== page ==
Roads riskier for oil, gas workers
Take an industry where the workers are disproportionately young men, then have them work long hours, driving pickups on rural highways.
The result, according to a recent study, is that oil and gas workers are 8.5 times more likely to die in motor vehicle accidents on the job than people working in industries overall.
Only those in the transportation and warehousing industry were more likely to die in on-the-job vehicle accidents.
People who work for smaller oil and gas companies, and particularly those working for small well-service companies, are at especially high risk.
Researcher Kyla Retzer found that more than a third of the oil field workers killed in on-the-job traffic accidents between 2003 and 2009 were working in Texas, a reflection of the industry's strength here.
Because the study ended before the shale drilling boom really took off, Retzer suggested that the findings also have implications for other parts of the country.
"Texas had by far the largest number of rigs," said Retzer, lead author of the study and a program coordinator with the Center for Disease Control and Prevention's National Institute for Occupational Safety and Health. "At the time the study was done, North Dakota didn't have many at all, but they are growing at a fast, fast pace. It is definitely an issue that needs to be addressed in North Dakota."
The study, published online by Accident Analysis & Prevention, was drawn from an analysis of data from the Bureau of Labor Statistics.
Retzer said she and her co-authors found that 202 oil and gas extraction workers died in motor vehicle accidents while on the job from 2003 to 2009.
That included people working for operators, drilling contractors and well service companies, but not landmen, whose work includes securing drilling leases from property owners, or other categories of employees.
Motor vehicle accidents accounted for 28 percent of all work-related deaths among people in the energy industry during that period, making it the leading cause of on-the-job deaths, according to the study.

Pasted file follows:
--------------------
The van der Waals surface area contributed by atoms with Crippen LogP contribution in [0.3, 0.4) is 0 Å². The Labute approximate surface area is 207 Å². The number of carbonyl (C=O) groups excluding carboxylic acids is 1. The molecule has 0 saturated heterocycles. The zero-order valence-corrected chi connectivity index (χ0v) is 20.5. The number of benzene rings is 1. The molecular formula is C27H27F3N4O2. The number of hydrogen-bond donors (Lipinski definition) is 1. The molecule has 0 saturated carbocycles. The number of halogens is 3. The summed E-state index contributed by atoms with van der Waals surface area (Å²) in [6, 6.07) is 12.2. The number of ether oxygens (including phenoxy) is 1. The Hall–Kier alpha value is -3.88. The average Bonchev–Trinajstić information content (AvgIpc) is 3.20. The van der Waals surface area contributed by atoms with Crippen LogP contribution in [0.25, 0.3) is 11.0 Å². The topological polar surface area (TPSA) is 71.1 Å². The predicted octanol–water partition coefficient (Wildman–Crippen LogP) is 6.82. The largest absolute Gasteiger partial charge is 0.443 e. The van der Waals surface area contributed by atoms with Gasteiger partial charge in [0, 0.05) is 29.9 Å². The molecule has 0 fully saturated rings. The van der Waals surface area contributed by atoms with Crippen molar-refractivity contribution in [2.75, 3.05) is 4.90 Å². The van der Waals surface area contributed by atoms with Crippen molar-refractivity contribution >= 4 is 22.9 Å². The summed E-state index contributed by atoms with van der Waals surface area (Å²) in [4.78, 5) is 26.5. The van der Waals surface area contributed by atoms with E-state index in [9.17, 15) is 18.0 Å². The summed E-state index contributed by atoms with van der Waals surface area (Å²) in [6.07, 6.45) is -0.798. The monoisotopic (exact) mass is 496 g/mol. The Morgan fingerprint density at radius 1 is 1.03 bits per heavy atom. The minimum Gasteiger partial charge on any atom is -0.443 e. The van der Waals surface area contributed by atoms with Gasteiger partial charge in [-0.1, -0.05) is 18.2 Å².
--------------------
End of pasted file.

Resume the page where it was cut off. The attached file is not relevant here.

Industry groups referred questions about the study to the Texas Department of Transportation, saying it is developing a campaign to address driver safety.
Department spokeswoman Veronica Breyer said the campaign hasn't been launched yet but will address safety in parts of the state where oil and natural gas production is under way.
Some of Retzer's findings will come as no surprise to anyone who has spent time in the oil fields.
1 More than half of the fatalities involved pickups, for which drivers aren't required to have commercial driver's licenses.
"Many people are concerned about those larger vehicles," Retzer said, "but we also need to be thinking about the driver of the pickup."
1 Almost 56 percent of the fatal accidents involved only one vehicle. The study notes lengthy drives on rural roads, long work hours and driver fatigue as possible contributing factors.
1 Failure to wear seat belts was a major factor in the high death rates.
In about half the deaths, the drivers weren't wearing seat belts or were ejected from their vehicles, suggesting they weren't wearing seat belts.
Lap and shoulder belts can reduce the risk of fatal injury by 60 percent in light trucks, Retzer wrote.
Previous studies found that not wearing a seat belt is part of the culture in the oil field, she said.
Seat belt use is also lower in rural areas, where drilling is more common, according to the study.
"And this industry has a lot of young workers, and risk-taking may be more common among this age group," she noted.
1 Workers at companies with fewer than 20 employees were at highest risk, according to the study.
Retzer said small companies generally are less likely to have an employee dedicated to safety and training.
She recommended that government and industry organizations work together to make safety training programs and other tools available to small companies.